Legal translation as a career path – a case study
Legal translation is an exciting and potentially lucrative career path. Payscale reports that the average UK translator earns £23,197 per annum but adding legal knowledge and experience into the mix can increase the earning potential of a legal translator significantly.
Providing legal translation services to businesses is a weighty responsibility; you can read more here about what’s involved. The translator must, of course, be able to speak two languages proficiently, although there are no specific requirements for those engaged in the profession in the UK. However, there are various qualifications available for legal translators looking to formalise their credentials.
A Diploma in Translation from the Chartered Institute of Linguists and an MA in Translation Studies – available through the Open University – are the most respected qualifications, while knowledge of legal terms in both languages is of course essential for those looking to specialise in legal translation.
To explore legal translation in more detail, we caught up with Iris, a Hebrew-English translator specialising in legal documents. We’ve shared the results of our discussion below.
Legal translation – an interview with Iris
1. How long have you worked as a legal translator?
I’ve worked as a freelance legal translator for 12 years. Before that I worked as a patent and trademark paralegal, which required quite a lot of translation work, for about five years.
2. What attracted you to legal translation, rather than any other kind of translation?
My English has always been quite good, and I studied English at university, but it was almost by chance that I was sent to an interview and started working as a paralegal in a big patent attorney’s firm in Tel Aviv. There I learned about the fascinating world of patents (and later about trademarks with another firm). I was drawn to legal translation in particular. Every new word or term was a revelation; every time I was able to translate something in a seamless and elegant way was a moment of sheer joy.
3. Which particular skills do you need to be a legal translator?
Precision, an eye for detail and great writing skills are all essential for a professional translation career. It’s also important to have strong IT skills – and of course an excellent command of both languages!
4. What is the best part of being a legal translator?
Learning new terms, succeeding in adequately translating complex materials and being exposed to interesting cases all make legal translation a rewarding career.
5. And the worst part?
The hardest part of legal translation is having to work with the specific ways that some attorneys or judges express themselves – particularly those who use proverbs or biblical sayings that are very difficult to translate properly.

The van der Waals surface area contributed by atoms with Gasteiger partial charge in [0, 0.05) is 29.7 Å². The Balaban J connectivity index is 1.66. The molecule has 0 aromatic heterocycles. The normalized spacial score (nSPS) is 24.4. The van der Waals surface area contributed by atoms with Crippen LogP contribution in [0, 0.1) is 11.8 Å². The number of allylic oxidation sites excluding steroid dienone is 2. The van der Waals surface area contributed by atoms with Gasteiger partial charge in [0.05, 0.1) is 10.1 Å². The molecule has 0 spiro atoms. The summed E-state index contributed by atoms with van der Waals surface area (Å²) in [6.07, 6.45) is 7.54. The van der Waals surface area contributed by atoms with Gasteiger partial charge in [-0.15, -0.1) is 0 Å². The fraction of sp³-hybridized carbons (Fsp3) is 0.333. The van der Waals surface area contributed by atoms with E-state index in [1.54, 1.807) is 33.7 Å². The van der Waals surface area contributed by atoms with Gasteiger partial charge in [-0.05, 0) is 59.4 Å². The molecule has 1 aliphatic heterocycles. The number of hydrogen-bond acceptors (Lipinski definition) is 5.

6. Have you ever turned down a legal translation project and why?
I was once asked to translate an affidavit made by a terrorist, which I refused. I simply couldn’t find it in me to provide translation services to a person who advocates and indeed performs acts of terrorism.
7. How do you picture the future of the legal translation industry, given the increased attention that many large tech companies are paying to machine translation?
I believe in people, and I don’t think that machine translations can compare, match or replace them. We will always need the human hand, eye and touch to make a translation perfect, not to mention in cases that require localization. As such, I’m optimistic about the future of the legal translation industry, so far as human translators are concerned.
8. Why is legal translation such an important profession?
Because everyone needs it – everyone! From people who make an affidavit or get divorced to people who start a business, make a will or instigate a lawsuit with, against or involving anyone or anything abroad, the demand for professional translation services is huge.
The need for legal translation services
A career as a translator can be delightfully varied. The job of translators working on legal documents can differ significantly with each case and, as Iris points out, there’s also scope to take on other types of translation work, as well as editing, proofreading and writing jobs. Providing CV translation services, resume translation services, financial translation services and more can all supplement a legal translator’s workload. Undertaking a variety of tasks also provides a translator with the ability to offer a range of services to their business translation clients.
If your business is looking to source the perfect legal translator, be sure to look for one with plenty of sector-specific experience. While qualifications aren’t essential, they are a good tool to use to judge a translator’s commitment to their career path. Online reviews are also useful for those looking for legal translators, as are personal recommendations. The translation sector remains unregulated in the UK, so it’s up to individual businesses to do their due diligence and ensure that they hire a translator with the skills suited to the work they need to undertake, ensuring a successful outcome for all concerned.